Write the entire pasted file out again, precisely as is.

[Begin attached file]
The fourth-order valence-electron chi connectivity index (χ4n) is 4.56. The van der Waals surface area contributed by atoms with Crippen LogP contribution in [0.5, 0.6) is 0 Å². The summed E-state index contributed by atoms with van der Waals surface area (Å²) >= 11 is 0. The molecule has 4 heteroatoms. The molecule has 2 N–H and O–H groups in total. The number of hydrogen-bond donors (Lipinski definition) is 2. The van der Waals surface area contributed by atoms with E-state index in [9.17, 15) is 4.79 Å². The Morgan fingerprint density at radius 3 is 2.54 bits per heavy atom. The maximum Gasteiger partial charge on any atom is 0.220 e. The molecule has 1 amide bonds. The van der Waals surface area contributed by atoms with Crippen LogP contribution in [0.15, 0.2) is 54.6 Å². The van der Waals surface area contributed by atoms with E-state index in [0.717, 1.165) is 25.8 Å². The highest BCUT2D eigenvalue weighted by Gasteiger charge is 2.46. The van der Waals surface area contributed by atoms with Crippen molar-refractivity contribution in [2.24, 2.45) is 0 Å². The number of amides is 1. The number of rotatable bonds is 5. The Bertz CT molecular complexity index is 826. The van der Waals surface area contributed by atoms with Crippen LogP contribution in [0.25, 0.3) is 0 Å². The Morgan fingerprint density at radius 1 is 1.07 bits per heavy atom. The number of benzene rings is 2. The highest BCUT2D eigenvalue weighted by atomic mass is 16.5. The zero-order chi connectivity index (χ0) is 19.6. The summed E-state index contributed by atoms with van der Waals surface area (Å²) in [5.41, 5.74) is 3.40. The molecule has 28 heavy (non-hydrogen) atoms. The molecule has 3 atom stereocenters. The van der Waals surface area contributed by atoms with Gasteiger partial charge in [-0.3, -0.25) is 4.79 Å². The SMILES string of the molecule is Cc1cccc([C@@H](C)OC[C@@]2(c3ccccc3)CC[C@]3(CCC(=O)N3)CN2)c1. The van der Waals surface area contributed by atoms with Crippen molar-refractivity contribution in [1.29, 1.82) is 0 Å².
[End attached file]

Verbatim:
The fourth-order valence-electron chi connectivity index (χ4n) is 4.56. The van der Waals surface area contributed by atoms with Crippen LogP contribution in [0.5, 0.6) is 0 Å². The summed E-state index contributed by atoms with van der Waals surface area (Å²) >= 11 is 0. The molecule has 4 heteroatoms. The molecule has 2 N–H and O–H groups in total. The number of hydrogen-bond donors (Lipinski definition) is 2. The van der Waals surface area contributed by atoms with E-state index in [9.17, 15) is 4.79 Å². The Morgan fingerprint density at radius 3 is 2.54 bits per heavy atom. The maximum Gasteiger partial charge on any atom is 0.220 e. The molecule has 1 amide bonds. The van der Waals surface area contributed by atoms with Crippen LogP contribution in [0.15, 0.2) is 54.6 Å². The van der Waals surface area contributed by atoms with E-state index in [0.717, 1.165) is 25.8 Å². The highest BCUT2D eigenvalue weighted by Gasteiger charge is 2.46. The van der Waals surface area contributed by atoms with Crippen molar-refractivity contribution in [2.24, 2.45) is 0 Å². The number of amides is 1. The number of rotatable bonds is 5. The Bertz CT molecular complexity index is 826. The van der Waals surface area contributed by atoms with Crippen LogP contribution in [0.25, 0.3) is 0 Å². The Morgan fingerprint density at radius 1 is 1.07 bits per heavy atom. The number of benzene rings is 2. The highest BCUT2D eigenvalue weighted by atomic mass is 16.5. The zero-order chi connectivity index (χ0) is 19.6. The summed E-state index contributed by atoms with van der Waals surface area (Å²) in [5.41, 5.74) is 3.40. The molecule has 28 heavy (non-hydrogen) atoms. The molecule has 3 atom stereocenters. The van der Waals surface area contributed by atoms with Gasteiger partial charge in [-0.3, -0.25) is 4.79 Å². The SMILES string of the molecule is Cc1cccc([C@@H](C)OC[C@@]2(c3ccccc3)CC[C@]3(CCC(=O)N3)CN2)c1. The van der Waals surface area contributed by atoms with Crippen molar-refractivity contribution in [1.29, 1.82) is 0 Å².